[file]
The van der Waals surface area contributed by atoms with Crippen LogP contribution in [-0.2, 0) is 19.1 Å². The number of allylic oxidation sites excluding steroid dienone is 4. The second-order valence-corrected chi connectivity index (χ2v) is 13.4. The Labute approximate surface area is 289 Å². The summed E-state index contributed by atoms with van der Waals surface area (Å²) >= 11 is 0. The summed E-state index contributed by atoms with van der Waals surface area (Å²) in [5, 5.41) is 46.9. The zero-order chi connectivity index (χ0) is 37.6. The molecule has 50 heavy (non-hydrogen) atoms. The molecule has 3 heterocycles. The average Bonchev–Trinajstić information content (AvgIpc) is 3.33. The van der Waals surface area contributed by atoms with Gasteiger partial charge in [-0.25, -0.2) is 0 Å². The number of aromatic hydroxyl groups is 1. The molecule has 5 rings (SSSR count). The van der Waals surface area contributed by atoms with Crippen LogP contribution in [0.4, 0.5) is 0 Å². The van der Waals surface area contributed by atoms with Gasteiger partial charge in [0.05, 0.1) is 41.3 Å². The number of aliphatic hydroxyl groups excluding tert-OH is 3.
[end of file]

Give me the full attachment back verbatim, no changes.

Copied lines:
The van der Waals surface area contributed by atoms with Crippen LogP contribution in [-0.2, 0) is 19.1 Å². The number of allylic oxidation sites excluding steroid dienone is 4. The second-order valence-corrected chi connectivity index (χ2v) is 13.4. The Labute approximate surface area is 289 Å². The summed E-state index contributed by atoms with van der Waals surface area (Å²) >= 11 is 0. The summed E-state index contributed by atoms with van der Waals surface area (Å²) in [5, 5.41) is 46.9. The zero-order chi connectivity index (χ0) is 37.6. The molecule has 50 heavy (non-hydrogen) atoms. The molecule has 3 heterocycles. The average Bonchev–Trinajstić information content (AvgIpc) is 3.33. The van der Waals surface area contributed by atoms with Gasteiger partial charge in [-0.25, -0.2) is 0 Å². The number of aromatic hydroxyl groups is 1. The molecule has 5 rings (SSSR count). The van der Waals surface area contributed by atoms with Crippen LogP contribution in [0.4, 0.5) is 0 Å². The van der Waals surface area contributed by atoms with Gasteiger partial charge in [0.05, 0.1) is 41.3 Å². The number of aliphatic hydroxyl groups excluding tert-OH is 3.